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October 2, 2019 11:00 AM, EDT

Driver Health Hinges on Accessibility, Panelists Say

Bob Perry describes driver health considerations at Women In Trucking's conference. Bob Perry speaks about health concerns. (Eleanor Lamb/Transport Topics)

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DALLAS — Improving accessibility — to medical care, good food options, proper facilities and useful information — can help drivers address many of the health issues that affect them, according to wellness experts.

The sedentary nature of truck driving can lead to health problems, such as obesity, high blood pressure, diabetes and sleep deprivation. Mitch Strobin, senior vice president of relationship management for UrgentCareTravel, said truckers’ tough work schedules can lead to these conditions. UrgentCareTravel operates walk-in clinics at Pilot Flying J truck stops. He spoke at the Women In Trucking Association’s annual conference Oct. 1.

“Hypertension does not care if you’re male or female. Diabetes doesn’t care if you’re male or female,” Strobin said. “The biggest risk factor is this challenging lifestyle. It’s not easy being a driver.”

However, he said that the people working at UrgentCareTravel’s clinics detect a difference between male and female drivers. Female drivers take more ownership of their health and are more committed to taking action to help themselves, whereas male drivers tend to be more stubborn.

Bob Perry, founder of Health in Transportation, said his father retired from his truck driving job with high blood pressure and diabetes. Health in Transportation offers fleets health and medical services, such as disease management programs and self-administered health check stations.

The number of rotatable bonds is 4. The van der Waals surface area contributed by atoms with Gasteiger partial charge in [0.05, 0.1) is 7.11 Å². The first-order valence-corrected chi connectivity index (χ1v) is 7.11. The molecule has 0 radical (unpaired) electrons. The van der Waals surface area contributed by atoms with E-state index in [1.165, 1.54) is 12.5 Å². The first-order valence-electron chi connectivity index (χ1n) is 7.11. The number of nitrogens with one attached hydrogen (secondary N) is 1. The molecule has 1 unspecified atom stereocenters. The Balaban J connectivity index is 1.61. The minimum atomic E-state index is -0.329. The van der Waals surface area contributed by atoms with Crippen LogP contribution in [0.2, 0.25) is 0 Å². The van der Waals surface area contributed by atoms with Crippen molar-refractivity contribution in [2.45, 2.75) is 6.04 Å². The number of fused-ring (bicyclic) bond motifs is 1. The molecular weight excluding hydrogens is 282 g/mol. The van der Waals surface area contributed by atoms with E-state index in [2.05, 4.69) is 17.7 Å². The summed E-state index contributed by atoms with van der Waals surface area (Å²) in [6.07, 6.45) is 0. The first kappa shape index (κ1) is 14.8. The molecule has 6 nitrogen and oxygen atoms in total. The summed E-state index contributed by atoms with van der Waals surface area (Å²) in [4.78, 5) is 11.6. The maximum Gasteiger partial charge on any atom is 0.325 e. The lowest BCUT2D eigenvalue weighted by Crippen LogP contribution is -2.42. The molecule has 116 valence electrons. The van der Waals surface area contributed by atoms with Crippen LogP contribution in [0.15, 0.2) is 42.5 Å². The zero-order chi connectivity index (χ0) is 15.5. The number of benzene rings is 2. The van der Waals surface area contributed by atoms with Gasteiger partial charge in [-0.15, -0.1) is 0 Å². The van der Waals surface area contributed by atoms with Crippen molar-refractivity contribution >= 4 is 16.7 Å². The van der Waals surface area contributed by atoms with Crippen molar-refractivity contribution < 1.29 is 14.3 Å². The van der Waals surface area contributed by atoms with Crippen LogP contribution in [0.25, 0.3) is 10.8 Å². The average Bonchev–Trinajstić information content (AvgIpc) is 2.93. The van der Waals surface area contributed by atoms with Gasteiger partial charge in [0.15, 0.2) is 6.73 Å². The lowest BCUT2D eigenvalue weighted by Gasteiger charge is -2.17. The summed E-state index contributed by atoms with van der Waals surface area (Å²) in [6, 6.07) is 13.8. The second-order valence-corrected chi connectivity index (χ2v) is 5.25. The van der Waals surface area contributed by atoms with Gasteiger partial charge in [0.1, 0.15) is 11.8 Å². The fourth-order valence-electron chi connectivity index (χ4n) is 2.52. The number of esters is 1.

Perry said these health problems can cost truck drivers their lives, a problem exacerbated by the driver shortage. American Trucking Associations has indicated the industry was short 60,000 as of last year.

“We just can’t afford to lose skilled drivers,” Perry said. “That’s why we have to do more to help them.”

Strobin noted that accessibility issues can prevent truck drivers from getting the medical attention they need, noting that it’s hard to park a truck outside many doctors’ offices. Experts advise people with chronic conditions such as diabetes or hypertension to see their doctor once a month. Because many truckers can’t make these appointments, either because of time or space constraints, they simply go without.

Mitch Strobin describes driver health considerations at Women In Trucking's conference.

Strobin by Eleanor Lamb/Transport Topics

Clinics are not the only facilities drivers need better access to. Perry said female drivers in particular need to have reliable access to bathroom facilities. (Drivers participating on panels at the conference said proper hygiene facilities for women are not necessarily a given.) Because female drivers can’t always count on access to bathrooms, Perry said some will avoid drinking water so they don’t have to use the bathroom. He said such dehydration has led to infections in some drivers.

Strobin compared proactivity, such as regular exercise and healthy eating, to taking care of a truck. He said drivers check air pressure and engines to prevent a breakdown, and should think the same way about their bodies.

“Check your fluids,” Strobin said. “Your body is your engine.”

Perry stressed the importance of educating yourself and setting personal expectations. For example, he said drivers can use walking around their trucks for pre-trip inspections as a source of exercise.

During the inevitable weather event that will render a road impassable, Perry encouraged drivers to stock up on healthy snacks.

“Safety is No. 1 in transportation,” Perry said. “You can’t be safe if you’re not well.”

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